No treatment is available for animals affected with CWD. Once clinical signs develop, CWD is invariably fatal. Affected animals that develop pneumonia may respond temporarily to treatment with antibiotics, but ultimately the outcome is still fatal. Similarly, no vaccine is available to prevent CWD infection in deer or elk. It follows that controlling CWD is problematic. Long incubation periods, subtle early clinical signs, absence of a reliable antemortem diagnostic tests, extremely resistant infectious agent, possible environmental contamination, and incomplete understanding of transmission all constrain options for controlling or eradicating CWD.

In captive facilities, management options currently are limited to quarantine or depopulation of CWD-affected herds. Two attempts to eradicate CWD from cervid research facilities failed; the causes of these failures were not determined, but residual environmental contamination following depopulation and/or facility clean-up was likely in both cases. Attempts to eliminate CWD from farmed elk populations are more recent, and consequently the efficacy of these attempts remains uncertain. Whether contaminated environments can ever be completely disinfected remains questionable. Until effective cleaning and disinfection procedures are identified, captive cervids should not be reintroduced into commercial facilities where CWD has occurred; moreover, free-ranging cervids also should be excluded from previously-infected premises. Establishment of free-ranging reservoirs of infection in the vicinity of infected game farms, as exemplified by probable cases in Saskatchewan and Nebraska, could severely impair attempts at eradication from captive facilities. Inherent difficulties in managing infected herds and premises underscore the need for aggressive surveillance to prevent movements of infected animals in commerce.

Managing CWD in free-ranging animals presents even greater challenges. Long-term, active surveillance programs to monitor CWD distribution and prevalence have been instituted in the endemic area to determine the extent of the endemic area and to assist in evaluating both temporal changes and effects of management intervention. Management programs established to date focus on containing CWD and reducing its prevalence in localized areas. Ultimate management goals vary among affected states and provinces. In areas where CWD may not yet be endemic, eradication could be considered as an ultimate goal for CWD management. In endemic states like Colorado and Wyoming however, managers have refrained from committing to eradication because it appears unattainable in their situations.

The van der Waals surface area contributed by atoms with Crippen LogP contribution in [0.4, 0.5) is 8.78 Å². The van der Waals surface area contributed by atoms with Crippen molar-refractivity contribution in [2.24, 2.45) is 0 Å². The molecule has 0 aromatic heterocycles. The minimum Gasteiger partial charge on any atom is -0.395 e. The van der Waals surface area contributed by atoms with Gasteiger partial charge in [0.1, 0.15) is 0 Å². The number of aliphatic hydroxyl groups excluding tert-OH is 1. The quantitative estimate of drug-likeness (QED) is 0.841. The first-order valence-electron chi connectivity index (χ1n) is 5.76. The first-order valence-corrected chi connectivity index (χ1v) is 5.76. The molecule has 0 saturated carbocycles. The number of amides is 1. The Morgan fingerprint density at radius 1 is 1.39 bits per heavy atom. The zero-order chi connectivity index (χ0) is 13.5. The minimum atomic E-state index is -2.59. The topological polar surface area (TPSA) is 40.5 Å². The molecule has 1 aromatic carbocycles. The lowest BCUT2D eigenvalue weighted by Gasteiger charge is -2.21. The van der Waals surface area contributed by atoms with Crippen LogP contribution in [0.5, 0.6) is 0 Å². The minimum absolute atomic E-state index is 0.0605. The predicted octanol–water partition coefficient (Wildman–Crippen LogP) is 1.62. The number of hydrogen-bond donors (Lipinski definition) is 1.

A variety of specific strategies for managing CWD in free-ranging wildlife have been adopted in affected jurisdictions. Translocating and artificially feeding cervids in endemic areas have been banned in attempts to limit range expansion and decrease transmission. Selective culling of clinical suspects has been practiced throughout the endemic area of Colorado and Wyoming for a number of years, but this approach alone has proven insufficient to reduce prevalence in affected populations. Localized population reduction in an area of high CWD prevalence has been undertaken in Colorado as a management experiment, but efficacy remains to be determined. Although it seems intuitive that lowered herd densities should reduce both transmission and likelihood of emigration by affected animals to adjacent areas, historic migration patterns and social behaviors characteristic of some deer and elk populations may diminish the effectiveness of wholesale density reduction in controlling CWD. Models of CWD epidemic dynamics suggest early, aggressive intervention via selective culling or more generalized population reduction show the greatest promise of preventing new endemic foci from being established; unfortunately, surveillance limitations (both cost and sensitivity) may delay detection of newly infected free-ranging populations for a decade or more after CWD has been introduced. In both Nebraska and Saskatchewan, for example, aggressive reductions of deer numbers in newly-identified endemic foci have been undertaken in attempts to eliminate CWD from these areas. Although the development of tonsil biopsy as an antemortem test for CWD in deer might aid control efforts under some conditions, large-scale applications to free-ranging populations seem impractical.

Public Health Concerns